Bristol Community Health hopes to make significant efficiency improvements using an app platform from TotalMobile.

The not-for-profit organisation has started a four-month pilot with 100 staff working in therapy teams and phlebotomy services.

However, the hope is that all of its staff will eventually use the apps platform for everything from accessing email to updating both health and social care notes in real time.

Penny Phillpotts, Bristol Community Health HR director, explained that the hunt for new ways of working came from the cost pressures that the organisation is facing.

“We wanted something to give us a competitive edge, while making CRES [cash releasing efficiency savings] without doing something like not filling vacancies,” she said.

“We looked into mobile working, and got more and more interest at board level. Our commissioners have also been very supportive, and have helped us with the funding for the pilot.”

The TotalMobile app platform draws information from different IT systems to mobile devices, and stores data entered via the devices back to these underlying systems.

As a result, it can be used in many different ways. In Bristol, staff can access lists of the visits they need to make, complete with contact numbers and maps.

These are linked to workflow tools that enable staff to note they are on the way to a call or to record that they have completed one.

A ‘folio’ of patient information includes data from the local community system, RiO, from the Emis systems used by local GPs, care plans, and other information, such as pictures of wounds to show how a patient is progressing.

Staff can add their own pictures, fill in forms, pre-populate letters, and file information back to RiO and Emis.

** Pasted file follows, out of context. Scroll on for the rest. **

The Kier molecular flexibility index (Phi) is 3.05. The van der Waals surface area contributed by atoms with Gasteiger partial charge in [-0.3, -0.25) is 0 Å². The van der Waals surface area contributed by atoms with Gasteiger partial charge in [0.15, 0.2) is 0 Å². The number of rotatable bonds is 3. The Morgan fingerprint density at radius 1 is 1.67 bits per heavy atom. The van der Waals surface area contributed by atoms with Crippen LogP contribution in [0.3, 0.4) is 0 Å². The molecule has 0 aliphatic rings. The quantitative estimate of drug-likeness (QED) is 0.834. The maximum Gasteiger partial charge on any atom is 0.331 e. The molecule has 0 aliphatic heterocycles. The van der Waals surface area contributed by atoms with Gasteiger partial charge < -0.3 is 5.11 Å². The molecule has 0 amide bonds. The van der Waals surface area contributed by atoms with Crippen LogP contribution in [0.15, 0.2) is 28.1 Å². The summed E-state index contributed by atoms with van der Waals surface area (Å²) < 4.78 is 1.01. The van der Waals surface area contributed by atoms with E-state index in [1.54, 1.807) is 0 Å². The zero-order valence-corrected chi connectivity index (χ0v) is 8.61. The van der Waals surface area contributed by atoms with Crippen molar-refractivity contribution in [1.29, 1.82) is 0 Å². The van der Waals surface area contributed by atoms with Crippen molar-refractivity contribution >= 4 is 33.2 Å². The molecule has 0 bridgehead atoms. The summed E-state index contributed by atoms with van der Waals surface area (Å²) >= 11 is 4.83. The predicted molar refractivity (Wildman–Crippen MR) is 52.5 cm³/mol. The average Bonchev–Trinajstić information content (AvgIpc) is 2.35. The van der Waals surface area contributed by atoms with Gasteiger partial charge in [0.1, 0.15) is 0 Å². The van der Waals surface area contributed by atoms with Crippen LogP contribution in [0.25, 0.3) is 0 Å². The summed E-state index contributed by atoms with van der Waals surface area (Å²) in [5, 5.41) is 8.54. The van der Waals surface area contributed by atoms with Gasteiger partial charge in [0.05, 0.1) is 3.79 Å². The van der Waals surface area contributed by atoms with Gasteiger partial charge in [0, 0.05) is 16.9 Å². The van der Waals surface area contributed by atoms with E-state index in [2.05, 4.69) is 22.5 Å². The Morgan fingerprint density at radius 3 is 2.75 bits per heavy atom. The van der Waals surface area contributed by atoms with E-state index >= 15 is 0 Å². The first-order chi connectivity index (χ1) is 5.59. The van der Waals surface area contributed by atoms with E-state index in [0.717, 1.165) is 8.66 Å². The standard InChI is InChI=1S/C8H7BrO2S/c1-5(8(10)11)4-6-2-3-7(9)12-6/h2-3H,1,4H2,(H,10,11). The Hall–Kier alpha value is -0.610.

At a recent conference, Phillpotts told EHI that “when we started, we thought we would have one system that would integrate with RiO, which doesn’t have a mobile application.

“But now our roadmap is to put all our corporate systems on there, because the real benefit will come from people no longer having to come back to base to use a PC to claim their expenses or to update their records.

“One reason that our clinical commissioning group has been so supportive is that, at the moment, nurses have to go into GP practices to type notes into [Emis], as well as into their systems. Now, they can input one note and all the systems update in real time.”

Technically, the platform could also pull information from the local social care system, provided by LiquidLogic. However, Bristol Community Health has already had to overcome a number of regulatory obstacles just to get the pilot off the ground.

It has had to work with the Health and Social Care Information Centre on Spine connectivity, and with the Care Quality Commission on record keeping requirements. The organisation is looking at mobile printing to meet the CQC’s requirement to leave paper records with some patients.

TotalMobile is relatively new to the NHS, but already works across local government. Chief executive Colin Read emphasised that its app platform would support any device, including ‘bring your own device’ policies.

Phillpotts said she was “all for” BYOD.

“For new graduates, this kind of thing can be more important than salary when it comes to deciding where to go to work,” she said.

“We can say to people, you can have any device you like.”